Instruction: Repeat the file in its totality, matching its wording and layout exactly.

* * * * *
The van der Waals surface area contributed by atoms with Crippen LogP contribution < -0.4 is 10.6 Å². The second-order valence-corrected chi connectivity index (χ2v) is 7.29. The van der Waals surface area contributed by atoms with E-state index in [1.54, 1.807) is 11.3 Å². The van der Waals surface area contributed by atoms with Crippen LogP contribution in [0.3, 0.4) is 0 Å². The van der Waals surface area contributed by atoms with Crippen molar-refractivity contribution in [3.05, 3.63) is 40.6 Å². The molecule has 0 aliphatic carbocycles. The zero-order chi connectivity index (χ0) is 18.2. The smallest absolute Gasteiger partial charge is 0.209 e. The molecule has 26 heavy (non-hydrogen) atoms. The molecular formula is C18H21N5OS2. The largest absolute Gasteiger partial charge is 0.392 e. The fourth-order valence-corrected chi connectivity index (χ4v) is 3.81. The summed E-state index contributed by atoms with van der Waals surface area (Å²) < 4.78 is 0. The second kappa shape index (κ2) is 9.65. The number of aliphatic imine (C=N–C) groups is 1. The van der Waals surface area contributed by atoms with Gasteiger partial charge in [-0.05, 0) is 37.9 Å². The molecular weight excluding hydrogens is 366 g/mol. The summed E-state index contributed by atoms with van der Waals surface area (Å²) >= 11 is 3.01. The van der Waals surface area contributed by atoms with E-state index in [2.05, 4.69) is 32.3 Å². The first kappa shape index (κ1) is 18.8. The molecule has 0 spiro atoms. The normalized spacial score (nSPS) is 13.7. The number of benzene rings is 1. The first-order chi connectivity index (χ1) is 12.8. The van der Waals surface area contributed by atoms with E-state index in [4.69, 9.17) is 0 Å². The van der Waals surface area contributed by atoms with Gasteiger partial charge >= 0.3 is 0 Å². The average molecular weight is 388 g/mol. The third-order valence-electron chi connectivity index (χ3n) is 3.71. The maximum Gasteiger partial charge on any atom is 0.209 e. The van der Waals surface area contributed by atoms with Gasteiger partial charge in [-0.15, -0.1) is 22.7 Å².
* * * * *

The van der Waals surface area contributed by atoms with Crippen LogP contribution < -0.4 is 10.6 Å². The second-order valence-corrected chi connectivity index (χ2v) is 7.29. The van der Waals surface area contributed by atoms with E-state index in [1.54, 1.807) is 11.3 Å². The van der Waals surface area contributed by atoms with Crippen LogP contribution in [0.3, 0.4) is 0 Å². The van der Waals surface area contributed by atoms with Crippen molar-refractivity contribution in [3.05, 3.63) is 40.6 Å². The molecule has 0 aliphatic carbocycles. The zero-order chi connectivity index (χ0) is 18.2. The smallest absolute Gasteiger partial charge is 0.209 e. The molecule has 26 heavy (non-hydrogen) atoms. The molecular formula is C18H21N5OS2. The largest absolute Gasteiger partial charge is 0.392 e. The fourth-order valence-corrected chi connectivity index (χ4v) is 3.81. The summed E-state index contributed by atoms with van der Waals surface area (Å²) < 4.78 is 0. The second kappa shape index (κ2) is 9.65. The number of aliphatic imine (C=N–C) groups is 1. The van der Waals surface area contributed by atoms with Gasteiger partial charge in [-0.05, 0) is 37.9 Å². The molecular weight excluding hydrogens is 366 g/mol. The summed E-state index contributed by atoms with van der Waals surface area (Å²) >= 11 is 3.01. The van der Waals surface area contributed by atoms with E-state index in [2.05, 4.69) is 32.3 Å². The first kappa shape index (κ1) is 18.8. The molecule has 0 spiro atoms. The normalized spacial score (nSPS) is 13.7. The number of benzene rings is 1. The first-order chi connectivity index (χ1) is 12.8. The van der Waals surface area contributed by atoms with E-state index in [4.69, 9.17) is 0 Å². The van der Waals surface area contributed by atoms with Gasteiger partial charge >= 0.3 is 0 Å². The average molecular weight is 388 g/mol. The third-order valence-electron chi connectivity index (χ3n) is 3.71. The maximum Gasteiger partial charge on any atom is 0.209 e. The van der Waals surface area contributed by atoms with Gasteiger partial charge in [-0.15, -0.1) is 22.7 Å².